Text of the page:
In American politics, the way to be a powerful constituency is to represent the class of voter that no candidate can afford to ignore. That way, a candidate has a reasonable fear that you’ll vote for the other guy, but they also have a reasonable expectation that you might vote for them.
Blue-collared white workers, women, Wall-Street bankers, and many people in retirement seem to fit this bill.
Black voters do not, and the result seems to be that both parties largely ignore their interests. With Democratic candidates routinely winning 90%-plus of the vote among African Americans, candidates can afford to play a turnout strategy, rather than a policy-driven strategy. In other words, you don’t have to convince black voters to vote for you because your policies are so good; you just have to convince them to come out and vote at all. It turns out that the most effective strategy for doing that is to attack the other guy’s policies as dangerous and threatening, without ever offering a real alternative. That’s what political co-optation looks like, and it isn’t pretty.
(Alternatively, if you know black voters will only vote against you, then you might be tempted to make it more difficult for them to vote.)
This outcome will obtain whenever one party is meaningfully acceptable to a constituency while the other party is not, as long as the constituency is not large enough to capture the acceptable party. (That last caveat is important, if black Americans were a larger proportion of the electorate – like they are in some cities – then they would simply co-opt the Democratic party, rather than the other way around.)
The Republican answer to their Latino problem has, so far, been the same as their ineffective answer to their African-American problem. Rather than make substantive changes to their platform, they’ve employed a bewildering tactic: while loudly decrying identity politics, they’ve encouraged minority voters to relate to the party through prominent minority members.
For example, during the Bush administration, the GOP championed the roles played by Colin Powell and Condoleezza Rice. More recently, we’ve seen Republicans champion Latinos like Marco Rubio and New-Mexico governor Susana Martinez. (And, of course, we were all witness to the bizarre spectacle that was Herman Cain’s 2012 run for President.)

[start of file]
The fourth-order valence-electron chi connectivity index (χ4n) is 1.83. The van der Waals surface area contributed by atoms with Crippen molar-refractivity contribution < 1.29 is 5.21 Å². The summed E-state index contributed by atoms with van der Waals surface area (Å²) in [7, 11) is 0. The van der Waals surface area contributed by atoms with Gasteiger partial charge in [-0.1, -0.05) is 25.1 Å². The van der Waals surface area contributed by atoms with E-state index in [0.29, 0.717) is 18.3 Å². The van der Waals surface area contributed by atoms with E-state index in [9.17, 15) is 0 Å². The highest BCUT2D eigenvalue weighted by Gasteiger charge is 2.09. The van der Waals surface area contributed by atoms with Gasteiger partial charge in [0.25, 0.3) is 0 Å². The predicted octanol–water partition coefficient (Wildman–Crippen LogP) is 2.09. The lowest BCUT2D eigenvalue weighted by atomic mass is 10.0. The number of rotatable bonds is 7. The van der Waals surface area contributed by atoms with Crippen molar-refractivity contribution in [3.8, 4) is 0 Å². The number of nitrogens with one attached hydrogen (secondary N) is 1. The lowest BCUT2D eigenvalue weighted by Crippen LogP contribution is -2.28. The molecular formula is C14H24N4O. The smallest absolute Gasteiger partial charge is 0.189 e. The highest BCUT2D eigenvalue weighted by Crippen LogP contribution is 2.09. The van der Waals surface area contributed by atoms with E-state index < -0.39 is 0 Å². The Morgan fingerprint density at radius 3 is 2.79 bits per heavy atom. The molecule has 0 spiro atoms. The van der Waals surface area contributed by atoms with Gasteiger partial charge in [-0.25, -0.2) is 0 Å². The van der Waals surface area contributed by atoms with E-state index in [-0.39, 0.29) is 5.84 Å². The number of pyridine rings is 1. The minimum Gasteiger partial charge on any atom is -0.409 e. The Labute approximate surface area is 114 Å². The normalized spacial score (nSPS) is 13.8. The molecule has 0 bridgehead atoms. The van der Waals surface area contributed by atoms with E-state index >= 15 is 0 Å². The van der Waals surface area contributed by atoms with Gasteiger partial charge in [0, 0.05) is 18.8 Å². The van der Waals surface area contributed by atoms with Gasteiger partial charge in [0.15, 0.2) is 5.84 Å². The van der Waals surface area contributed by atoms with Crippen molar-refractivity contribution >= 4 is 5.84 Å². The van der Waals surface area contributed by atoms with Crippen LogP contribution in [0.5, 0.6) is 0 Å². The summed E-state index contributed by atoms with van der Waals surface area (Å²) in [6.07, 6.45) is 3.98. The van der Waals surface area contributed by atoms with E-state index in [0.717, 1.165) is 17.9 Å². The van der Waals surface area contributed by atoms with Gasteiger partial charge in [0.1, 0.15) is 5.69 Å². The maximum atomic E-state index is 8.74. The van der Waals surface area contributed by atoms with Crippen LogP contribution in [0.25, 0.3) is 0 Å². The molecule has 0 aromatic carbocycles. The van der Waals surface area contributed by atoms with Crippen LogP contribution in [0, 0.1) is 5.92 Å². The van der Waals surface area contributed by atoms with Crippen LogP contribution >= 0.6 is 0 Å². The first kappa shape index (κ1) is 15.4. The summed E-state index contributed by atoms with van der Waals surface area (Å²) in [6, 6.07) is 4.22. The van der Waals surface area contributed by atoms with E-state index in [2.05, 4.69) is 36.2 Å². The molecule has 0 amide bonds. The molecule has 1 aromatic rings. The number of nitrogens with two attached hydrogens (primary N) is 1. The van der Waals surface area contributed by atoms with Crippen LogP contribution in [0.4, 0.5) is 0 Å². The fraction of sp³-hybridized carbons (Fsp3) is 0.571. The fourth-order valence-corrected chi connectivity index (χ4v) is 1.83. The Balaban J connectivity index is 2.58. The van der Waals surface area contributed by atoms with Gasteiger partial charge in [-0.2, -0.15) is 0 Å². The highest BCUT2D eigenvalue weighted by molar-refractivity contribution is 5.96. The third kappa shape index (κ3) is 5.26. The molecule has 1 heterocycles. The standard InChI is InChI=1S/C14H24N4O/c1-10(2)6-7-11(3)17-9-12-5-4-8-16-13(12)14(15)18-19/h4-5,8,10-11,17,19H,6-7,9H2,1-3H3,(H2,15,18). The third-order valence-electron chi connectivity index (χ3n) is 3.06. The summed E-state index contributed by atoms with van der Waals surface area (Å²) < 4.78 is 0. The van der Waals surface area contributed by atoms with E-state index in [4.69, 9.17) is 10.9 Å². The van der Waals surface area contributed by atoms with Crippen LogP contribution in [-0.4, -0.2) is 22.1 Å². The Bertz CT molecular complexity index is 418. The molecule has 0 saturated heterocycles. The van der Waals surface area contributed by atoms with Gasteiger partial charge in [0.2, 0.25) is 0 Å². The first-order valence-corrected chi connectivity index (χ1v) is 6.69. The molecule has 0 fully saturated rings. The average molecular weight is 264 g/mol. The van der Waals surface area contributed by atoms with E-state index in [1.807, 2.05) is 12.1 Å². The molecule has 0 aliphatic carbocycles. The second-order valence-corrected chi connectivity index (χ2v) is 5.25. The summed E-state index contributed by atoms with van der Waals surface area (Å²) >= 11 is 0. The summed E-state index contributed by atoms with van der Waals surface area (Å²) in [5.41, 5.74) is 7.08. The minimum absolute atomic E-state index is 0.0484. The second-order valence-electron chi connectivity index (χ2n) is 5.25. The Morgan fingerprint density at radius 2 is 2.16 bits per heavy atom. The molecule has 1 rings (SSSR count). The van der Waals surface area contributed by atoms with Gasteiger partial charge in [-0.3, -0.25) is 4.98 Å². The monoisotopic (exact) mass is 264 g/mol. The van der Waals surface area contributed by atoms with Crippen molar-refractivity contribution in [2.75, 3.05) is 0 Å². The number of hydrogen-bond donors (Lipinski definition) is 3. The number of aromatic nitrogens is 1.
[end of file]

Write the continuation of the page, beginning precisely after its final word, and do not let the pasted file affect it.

Besides being horribly patronizing, this approach turns out not to work so well. Relating to voters on a personal level might be made easier when you share an ethnic background with them, but that advantage won’t overcome the disadvantage of espousing policies they don’t support.
For example, Massachusetts’ current Senate race boasts the state’s first serious Latino contender for the office, but the region’s largest Spanish-language newspaper, El Planeta just endorsed the other guy.
(As an aside, any attempt at Spanish by Ed Markey would be treated with the same warm approval extended to Jeb Bush’s efforts, but when your last name is Gomez – or Rubio – you run a serious risk if you speak the language any less than fluently.)
There’s a related error in viewing minority groups through an overly monolithic lens, perhaps especially Latino voters. Marco Rubio, prominent throughout this post and in short-lists for the 2014 Presidential race, is imagined to have a natural advantage because of his Latino heritage. But we simply don’t know yet how relevant it is that his parents are from Cuba and not from somewhere like Mexico. Cubans have long exhibited voting and demographic patterns that differ from other Latinos in the US and there has been a not-insignificant amount of tension across that group boundary.
In short, Latinos might not be as natural a voting block as we’ve been led to believe. I, for one, would largely welcome that.
But we should probably remember that communities don’t just grow up organically from shared attributes like language and a common experience with immigration; the growth of community can also be a response to outside pressures. The worse the GOP is on the issues that matter to Latinos – starting with immigration but continuing on from there – the likelier it would be that Latinos will view themselves as members of a common and distinct group and vote accordingly.
If the result is that Republican candidates are no longer competitive among Latinos, that will be bad for the GOP; but it would probably be worse for Latinos.
Follow Pedro on Twitter @IamPedroA.